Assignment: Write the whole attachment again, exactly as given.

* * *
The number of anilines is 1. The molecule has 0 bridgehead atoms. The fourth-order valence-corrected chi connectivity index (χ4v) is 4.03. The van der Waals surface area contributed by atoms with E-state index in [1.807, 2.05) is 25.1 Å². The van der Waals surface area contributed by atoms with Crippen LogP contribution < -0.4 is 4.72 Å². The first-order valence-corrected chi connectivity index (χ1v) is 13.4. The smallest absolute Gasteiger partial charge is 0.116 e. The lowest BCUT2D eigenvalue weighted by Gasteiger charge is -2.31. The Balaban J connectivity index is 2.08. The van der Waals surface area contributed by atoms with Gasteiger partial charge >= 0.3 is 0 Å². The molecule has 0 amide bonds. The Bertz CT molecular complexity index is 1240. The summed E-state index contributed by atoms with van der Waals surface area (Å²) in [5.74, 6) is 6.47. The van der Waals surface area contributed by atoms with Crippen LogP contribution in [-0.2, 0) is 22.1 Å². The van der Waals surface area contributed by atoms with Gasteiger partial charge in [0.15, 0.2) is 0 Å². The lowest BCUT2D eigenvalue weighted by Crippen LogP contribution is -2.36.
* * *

The number of anilines is 1. The molecule has 0 bridgehead atoms. The fourth-order valence-corrected chi connectivity index (χ4v) is 4.03. The van der Waals surface area contributed by atoms with E-state index in [1.807, 2.05) is 25.1 Å². The van der Waals surface area contributed by atoms with Crippen LogP contribution < -0.4 is 4.72 Å². The first-order valence-corrected chi connectivity index (χ1v) is 13.4. The smallest absolute Gasteiger partial charge is 0.116 e. The lowest BCUT2D eigenvalue weighted by Gasteiger charge is -2.31. The Balaban J connectivity index is 2.08. The van der Waals surface area contributed by atoms with Gasteiger partial charge >= 0.3 is 0 Å². The molecule has 0 amide bonds. The Bertz CT molecular complexity index is 1240. The summed E-state index contributed by atoms with van der Waals surface area (Å²) in [5.74, 6) is 6.47. The van der Waals surface area contributed by atoms with Crippen LogP contribution in [-0.2, 0) is 22.1 Å². The van der Waals surface area contributed by atoms with Gasteiger partial charge in [0.15, 0.2) is 0 Å². The lowest BCUT2D eigenvalue weighted by Crippen LogP contribution is -2.36.